Habitat use by Female Peregrine Falcons (Falco peregrinus)
in an agricultural landscape.
Jean Lapointe, Louis Imbeau, Junior A. Tremblay, Charles Maisonneuve, Marc Mazerolle.
Intensive agriculture, as is typical of corn and soybean production, may be responsible for declines in the abundance
and diversity of farmland birds. In Quebec, the transition to intensive crops is evidenced by marked increases of corn and soybean
fields. From 2008 to 2010, we used satellite telemetry to study use of corn (Zea mays) and soybean (Glycine max) fields, other farmlands,
wetlands, urban areas, and other habitats by 10 female Peregrine Falcons (Falco peregrinus) of the anatum–tundrius complex, a taxon
of “special concern” in Canada. We monitored females during the nesting season, from hatching of eggs to independence of young,
but before the young dispersed away from the nest site. Adult females were less likely to use corn and soybean fields than the “other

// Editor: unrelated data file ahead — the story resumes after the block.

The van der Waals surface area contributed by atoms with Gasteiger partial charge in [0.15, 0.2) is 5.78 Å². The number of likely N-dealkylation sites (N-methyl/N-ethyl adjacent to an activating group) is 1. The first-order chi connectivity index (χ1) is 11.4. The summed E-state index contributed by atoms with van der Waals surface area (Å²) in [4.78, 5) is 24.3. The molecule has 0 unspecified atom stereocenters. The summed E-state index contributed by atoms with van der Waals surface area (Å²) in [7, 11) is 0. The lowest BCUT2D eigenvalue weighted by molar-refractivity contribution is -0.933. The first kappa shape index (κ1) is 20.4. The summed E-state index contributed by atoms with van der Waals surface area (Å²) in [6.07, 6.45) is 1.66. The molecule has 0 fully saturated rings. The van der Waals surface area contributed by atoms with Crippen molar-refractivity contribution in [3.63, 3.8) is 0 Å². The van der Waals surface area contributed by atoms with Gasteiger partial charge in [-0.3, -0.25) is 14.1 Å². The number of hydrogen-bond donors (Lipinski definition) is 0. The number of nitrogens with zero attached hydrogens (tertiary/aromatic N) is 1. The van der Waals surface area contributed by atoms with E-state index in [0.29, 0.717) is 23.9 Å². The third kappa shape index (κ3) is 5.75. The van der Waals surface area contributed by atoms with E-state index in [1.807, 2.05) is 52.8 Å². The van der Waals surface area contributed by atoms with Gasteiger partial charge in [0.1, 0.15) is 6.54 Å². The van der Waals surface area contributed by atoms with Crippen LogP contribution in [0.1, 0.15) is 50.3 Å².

farmlands” and “other habitats” categories during the nestling stage and the first month after young fledged. Once young fledged,
other farmlands and urban areas were more likely to be used than the “other habitats” category when females were hunting in the
areas that were farthest from the nest. The expansion of corn and soybean fields in the Quebec agricultural landscape has occurred to
the detriment of other crops and may contribute to the decline in quality of hunting habitat of Peregrine Falcons and other avian top